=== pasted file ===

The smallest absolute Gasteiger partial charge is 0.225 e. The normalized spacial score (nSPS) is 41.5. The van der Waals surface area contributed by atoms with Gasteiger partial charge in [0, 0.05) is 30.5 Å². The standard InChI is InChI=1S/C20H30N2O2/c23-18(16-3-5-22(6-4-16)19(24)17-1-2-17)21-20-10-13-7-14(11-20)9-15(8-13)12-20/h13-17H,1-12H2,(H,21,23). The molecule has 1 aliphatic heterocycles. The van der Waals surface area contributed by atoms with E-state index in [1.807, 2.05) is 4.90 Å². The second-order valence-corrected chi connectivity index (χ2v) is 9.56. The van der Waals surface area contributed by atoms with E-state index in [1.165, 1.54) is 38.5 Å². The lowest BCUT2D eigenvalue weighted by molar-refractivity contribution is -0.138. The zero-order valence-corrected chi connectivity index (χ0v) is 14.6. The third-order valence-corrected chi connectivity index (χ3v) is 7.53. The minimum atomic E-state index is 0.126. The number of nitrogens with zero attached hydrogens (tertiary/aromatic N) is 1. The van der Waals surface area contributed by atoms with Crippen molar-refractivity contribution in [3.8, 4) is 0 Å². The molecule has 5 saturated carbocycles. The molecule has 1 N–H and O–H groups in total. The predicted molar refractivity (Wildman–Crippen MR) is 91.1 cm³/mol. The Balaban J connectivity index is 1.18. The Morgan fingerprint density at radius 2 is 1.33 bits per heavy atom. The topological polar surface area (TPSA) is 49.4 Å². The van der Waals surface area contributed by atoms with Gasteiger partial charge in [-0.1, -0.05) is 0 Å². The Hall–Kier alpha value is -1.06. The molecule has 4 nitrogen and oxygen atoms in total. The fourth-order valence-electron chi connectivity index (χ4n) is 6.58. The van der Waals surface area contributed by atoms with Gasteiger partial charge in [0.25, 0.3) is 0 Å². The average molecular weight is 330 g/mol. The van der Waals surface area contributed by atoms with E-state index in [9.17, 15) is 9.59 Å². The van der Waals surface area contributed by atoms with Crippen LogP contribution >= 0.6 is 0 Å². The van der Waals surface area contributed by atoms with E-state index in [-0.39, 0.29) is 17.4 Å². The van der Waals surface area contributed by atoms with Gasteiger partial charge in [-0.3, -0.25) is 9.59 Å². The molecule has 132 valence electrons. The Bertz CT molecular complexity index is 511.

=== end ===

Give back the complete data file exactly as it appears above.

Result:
The smallest absolute Gasteiger partial charge is 0.225 e. The normalized spacial score (nSPS) is 41.5. The van der Waals surface area contributed by atoms with Gasteiger partial charge in [0, 0.05) is 30.5 Å². The standard InChI is InChI=1S/C20H30N2O2/c23-18(16-3-5-22(6-4-16)19(24)17-1-2-17)21-20-10-13-7-14(11-20)9-15(8-13)12-20/h13-17H,1-12H2,(H,21,23). The molecule has 1 aliphatic heterocycles. The van der Waals surface area contributed by atoms with E-state index in [1.807, 2.05) is 4.90 Å². The second-order valence-corrected chi connectivity index (χ2v) is 9.56. The van der Waals surface area contributed by atoms with E-state index in [1.165, 1.54) is 38.5 Å². The lowest BCUT2D eigenvalue weighted by molar-refractivity contribution is -0.138. The zero-order valence-corrected chi connectivity index (χ0v) is 14.6. The third-order valence-corrected chi connectivity index (χ3v) is 7.53. The minimum atomic E-state index is 0.126. The number of nitrogens with zero attached hydrogens (tertiary/aromatic N) is 1. The van der Waals surface area contributed by atoms with Crippen molar-refractivity contribution in [3.8, 4) is 0 Å². The molecule has 5 saturated carbocycles. The molecule has 1 N–H and O–H groups in total. The predicted molar refractivity (Wildman–Crippen MR) is 91.1 cm³/mol. The Balaban J connectivity index is 1.18. The Morgan fingerprint density at radius 2 is 1.33 bits per heavy atom. The topological polar surface area (TPSA) is 49.4 Å². The van der Waals surface area contributed by atoms with Gasteiger partial charge in [-0.1, -0.05) is 0 Å². The Hall–Kier alpha value is -1.06. The molecule has 4 nitrogen and oxygen atoms in total. The fourth-order valence-electron chi connectivity index (χ4n) is 6.58. The van der Waals surface area contributed by atoms with Gasteiger partial charge in [0.25, 0.3) is 0 Å². The average molecular weight is 330 g/mol. The van der Waals surface area contributed by atoms with E-state index in [9.17, 15) is 9.59 Å². The van der Waals surface area contributed by atoms with Crippen LogP contribution >= 0.6 is 0 Å². The van der Waals surface area contributed by atoms with E-state index in [-0.39, 0.29) is 17.4 Å². The van der Waals surface area contributed by atoms with Gasteiger partial charge in [-0.3, -0.25) is 9.59 Å². The molecule has 132 valence electrons. The Bertz CT molecular complexity index is 511.